June 7, 2023

Rector’s eNews – 7 June 2023

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I thought it might be appropriate this week to comment on the issue of energy at Michaelhouse, how we have attempted to address difficulties we have faced here, and how we are planning for the future. In doing so, I am drawing significantly on the fundraising Impact Statement for 2022 which was circularized some weeks ago.

Over the past couple of years, South Africans have become used to what has euphemistically come to be known as loadshedding which means the lack of availability of Eskom power. In every organisation, this has created significant difficulties and, in a boarding school such as Michaelhouse, this is an especially challenging phenomenon. There are daily management decisions to be made around the judicious use of our four generators which are regularly utilized to meet our needs, conscious though we are of the high fuel costs associated with meeting those needs and also of the immense strain on the generators which would be hugely costly to replace. We also recognize that this usage is not sustainable in the long term and not environmentally responsible. From last year, we took the important step to look at greener solutions with the installation of a 250kWp rooftop solar PV system on the Indoor Centre roof. This has allowed us to self-power 15% of our demand and reduce the cost of diesel powering the buildings in and around the Indoor Centre. However, this still requires the national grid and we continue to rely heavily on generators when the national grid is not available.

In the short-term, we have installed inverter/battery systems in all work areas, boarding Houses and staff administration areas. This has, naturally, allowed essential services such as with lighting, access via biometrics, alarms, cameras, fire detectors, and laptop and phone charging to function during loadshedding while reducing the reliance on generators. We are now wedded to the idea of stepping beyond creating as much energy efficiency as possible and seeking energy security and independence. We are in the process of making a purchase of a 1.6-2 MWh battery solution. These batteries will enable the installed solar to be used during load shedding, reducing the generator usage. At lower stages of loadshedding, the school will also be able to “load shave” by charging the batteries overnight at low Eskom tariffs and deploy the stored low cost energy during the peak demand tariff period in the morning. We can also charge using solar during the day and deploy the free solar energy during the evening peak period. This is, in essence, creating a “mini grid” on the Michaelhouse campus.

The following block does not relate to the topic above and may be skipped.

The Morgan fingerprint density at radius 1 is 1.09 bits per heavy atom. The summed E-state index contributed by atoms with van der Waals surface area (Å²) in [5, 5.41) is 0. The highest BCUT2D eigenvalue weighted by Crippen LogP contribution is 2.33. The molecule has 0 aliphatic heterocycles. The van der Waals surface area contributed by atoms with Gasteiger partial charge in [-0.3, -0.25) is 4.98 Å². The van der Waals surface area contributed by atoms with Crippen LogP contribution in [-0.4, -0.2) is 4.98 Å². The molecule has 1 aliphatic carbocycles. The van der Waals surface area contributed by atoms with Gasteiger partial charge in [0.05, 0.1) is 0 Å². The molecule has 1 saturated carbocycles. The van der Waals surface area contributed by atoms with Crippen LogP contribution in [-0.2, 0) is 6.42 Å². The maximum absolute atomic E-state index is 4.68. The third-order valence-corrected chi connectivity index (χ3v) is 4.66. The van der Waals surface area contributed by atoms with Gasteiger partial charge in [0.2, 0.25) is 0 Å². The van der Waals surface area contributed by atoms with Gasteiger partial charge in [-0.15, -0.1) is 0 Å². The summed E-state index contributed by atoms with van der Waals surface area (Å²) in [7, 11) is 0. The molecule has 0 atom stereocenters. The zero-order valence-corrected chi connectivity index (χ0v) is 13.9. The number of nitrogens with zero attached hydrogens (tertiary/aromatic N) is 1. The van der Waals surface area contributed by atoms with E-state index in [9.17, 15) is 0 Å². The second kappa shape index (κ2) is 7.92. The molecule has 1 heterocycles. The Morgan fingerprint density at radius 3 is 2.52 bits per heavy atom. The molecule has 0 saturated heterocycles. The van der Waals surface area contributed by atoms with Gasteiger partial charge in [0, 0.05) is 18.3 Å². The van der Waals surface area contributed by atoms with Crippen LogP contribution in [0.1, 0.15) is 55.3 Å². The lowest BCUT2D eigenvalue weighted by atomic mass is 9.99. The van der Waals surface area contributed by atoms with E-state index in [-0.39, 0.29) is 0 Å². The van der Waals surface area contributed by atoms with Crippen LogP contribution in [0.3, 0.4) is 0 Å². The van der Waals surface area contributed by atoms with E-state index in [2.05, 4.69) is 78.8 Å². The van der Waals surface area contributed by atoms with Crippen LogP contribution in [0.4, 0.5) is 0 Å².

We also need more solar to optimize the effectiveness of the battery investment. So we are about to install further solar panels on campus that would increase our total solar panel capacity significantly. This is a step towards the energy independence mentioned above.

The next phase towards this will be the installation of another 200kWp rooftop solar in July and then to look at a large ground mounted solar farm near our van der Westhuyzen Dam and St Michael’s Mount. We do not yet have approval for this ground mounted solar and it will be subject to funding, but this is the direction in which we hope to move as rapidly as possible.  I thought it might helpful for you to know of this intention.

On Monday evening and Tuesday morning, we were honoured to welcome to Michaelhouse Judge Edwin Cameron. Judge Cameron has had a sparkling legal career as a brilliant student at Stellenbosch and Oxford universities, then as a lawyer at the bar and, subsequently, as a Judge of the Supreme Court of Appeal and, latterly, of the Constitutional Court. Judge Cameron’s visit was occasioned by the theme for the term of the Transformation and Diversity Advisory Committee which is homophobia. Speaking off the cuff, he briefly sketched his experience as a boy at Pretoria Boys’ High School knowing that he was different to other boys and his journey through marriage to a woman to an acceptance of his being gay. He asked for tolerance towards differences in people, and the adoption of an anti-discriminatory approach to others who are different in race or sexual orientation. The boys asked many questions as was, indeed, the purpose of his visit to us.

Read the full Rector’s eNews here

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